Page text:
Chris La Fleur is a graduate of Batavia High School and a firefighter for the City of Batavia. He began thinking about fitness among his fellow crew members and what more could be done to prepare his team for the job. “Too many people get injured in the line of duty,” he noted. “So I went looking into fitness programs.”
With funding provided from an outside firefighter’s foundation, the Batavia Fire Department in January of 2017 embarked on a training program. The early morning program is conducted under the direction of another Batavia High School grad Chris Browning. His training company Pro Force is based out of the Campana building on Batavia’s north side.
“Push it!” Browning barks he leads a group of fifteen firefighters through drills conducted in rapid succession. The group is highly focused as Browning alternately jokes with the team while doing demonstrations and issuing instructions on how to achieve better form and keep pace. “We’re changing the culture here!” Browning urges. The firefighters rapidly bound back and forth over a yellow line on the firehouse floor. It is hard work.
Statistics on firefighter health and safety nationwide are not encouraging. More than 30% of firefighters get hurt on the job each year, and 50% of early retirements among firefighters are due to injuries sustained on the job, including heart ailments, back injuries and other stress-induced maladies. “That leads to lost time and good people leaving fire departments,” La Fleur emphasizes. “We decided we want to cut down those numbers.”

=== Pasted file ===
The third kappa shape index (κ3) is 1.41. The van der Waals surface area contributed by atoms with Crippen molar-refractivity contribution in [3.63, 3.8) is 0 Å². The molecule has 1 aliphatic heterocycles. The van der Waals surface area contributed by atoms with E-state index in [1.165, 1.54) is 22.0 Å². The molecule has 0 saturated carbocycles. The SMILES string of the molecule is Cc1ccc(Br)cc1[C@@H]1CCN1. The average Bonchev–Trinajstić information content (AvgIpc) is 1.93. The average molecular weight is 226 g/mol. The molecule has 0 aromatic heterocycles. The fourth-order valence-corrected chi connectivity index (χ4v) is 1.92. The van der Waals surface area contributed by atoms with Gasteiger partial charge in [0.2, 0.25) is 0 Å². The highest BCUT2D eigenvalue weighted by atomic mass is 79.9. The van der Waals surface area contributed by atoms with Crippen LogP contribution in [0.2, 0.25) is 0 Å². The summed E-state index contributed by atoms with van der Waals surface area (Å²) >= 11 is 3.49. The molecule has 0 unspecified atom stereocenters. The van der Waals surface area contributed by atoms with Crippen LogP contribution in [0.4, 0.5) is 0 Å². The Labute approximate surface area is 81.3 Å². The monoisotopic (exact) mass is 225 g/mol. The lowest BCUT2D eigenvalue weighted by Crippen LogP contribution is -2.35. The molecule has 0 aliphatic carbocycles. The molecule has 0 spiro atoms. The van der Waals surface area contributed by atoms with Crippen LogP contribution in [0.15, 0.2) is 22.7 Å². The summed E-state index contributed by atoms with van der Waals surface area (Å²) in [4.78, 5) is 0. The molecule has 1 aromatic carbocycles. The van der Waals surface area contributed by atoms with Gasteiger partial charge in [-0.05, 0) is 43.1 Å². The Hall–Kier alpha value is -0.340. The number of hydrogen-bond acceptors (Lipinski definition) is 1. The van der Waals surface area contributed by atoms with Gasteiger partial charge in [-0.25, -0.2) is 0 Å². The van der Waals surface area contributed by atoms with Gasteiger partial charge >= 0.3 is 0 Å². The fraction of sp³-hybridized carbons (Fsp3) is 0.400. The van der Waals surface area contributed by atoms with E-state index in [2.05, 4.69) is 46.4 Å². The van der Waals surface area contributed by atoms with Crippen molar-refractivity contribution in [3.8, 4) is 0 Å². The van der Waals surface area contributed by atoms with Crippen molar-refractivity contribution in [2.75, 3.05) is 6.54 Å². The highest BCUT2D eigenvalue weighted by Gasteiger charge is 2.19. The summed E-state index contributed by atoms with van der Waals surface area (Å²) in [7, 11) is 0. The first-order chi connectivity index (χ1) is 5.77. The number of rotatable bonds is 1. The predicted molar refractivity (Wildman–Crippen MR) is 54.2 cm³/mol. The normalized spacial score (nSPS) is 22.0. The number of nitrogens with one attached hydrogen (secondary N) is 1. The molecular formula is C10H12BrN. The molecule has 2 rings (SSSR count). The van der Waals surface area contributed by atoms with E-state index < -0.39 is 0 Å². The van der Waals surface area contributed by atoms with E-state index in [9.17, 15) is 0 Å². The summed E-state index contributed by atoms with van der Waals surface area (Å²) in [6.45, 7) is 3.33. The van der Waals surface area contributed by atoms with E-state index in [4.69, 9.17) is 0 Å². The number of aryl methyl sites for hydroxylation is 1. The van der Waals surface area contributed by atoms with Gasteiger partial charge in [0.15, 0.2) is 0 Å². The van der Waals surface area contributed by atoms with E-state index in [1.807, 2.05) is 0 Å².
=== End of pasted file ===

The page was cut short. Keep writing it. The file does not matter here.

Early morning workouts include cardio work for stamina, yoga for balance and flexibility, strength work for muscle performance and injury prevention, and agility drills to improve spatial awareness and strength management when handling ladders and other equipment.
“The cool thing about these workouts is we’re building more of a team feeling,” La Fleur noted. “Knowing that we’re improving every day, even by 1% a week, adds up to confidence to perform our jobs better, and trust others more.”
The group has adopted a number of sayings to focus and help with motivation, including:
"Being fit for duty is one of the most vital & fundamental ingredients of being a successful firefighter."
" Would you want you rescuing you?"
"We don't workout, we train for what the community expects us to do."
"Be 1% better everyday."
"No matter how slow you go, you're still lapping everyone on the couch."
All these incremental changes are designed to prepare Batavia firefighters to do a better job in service to the community. But it’s the hard sweat of an early morning workout that does the most to remind the firefighters of their objectives. Stay healthy. Be fit and ready for the job. And watch that diet. Push away from the table that offers too much coffee or a tempting pile of donuts.
“Everything counts,” La Fleur notes as a morning workout comes to a conclusion. He gets a big slap and a teasing smile from trainer Chris Browning, who works the room looking for opportunities to encourage and challenge his protégés.
The Batavia firefighter fitness program is making waves in the greater firefighting community. Metropolitan cities to the east of Batavia have inquired about how to get things started in their own departments. Better fitness could indeed be the wave of the future for firefighters in general.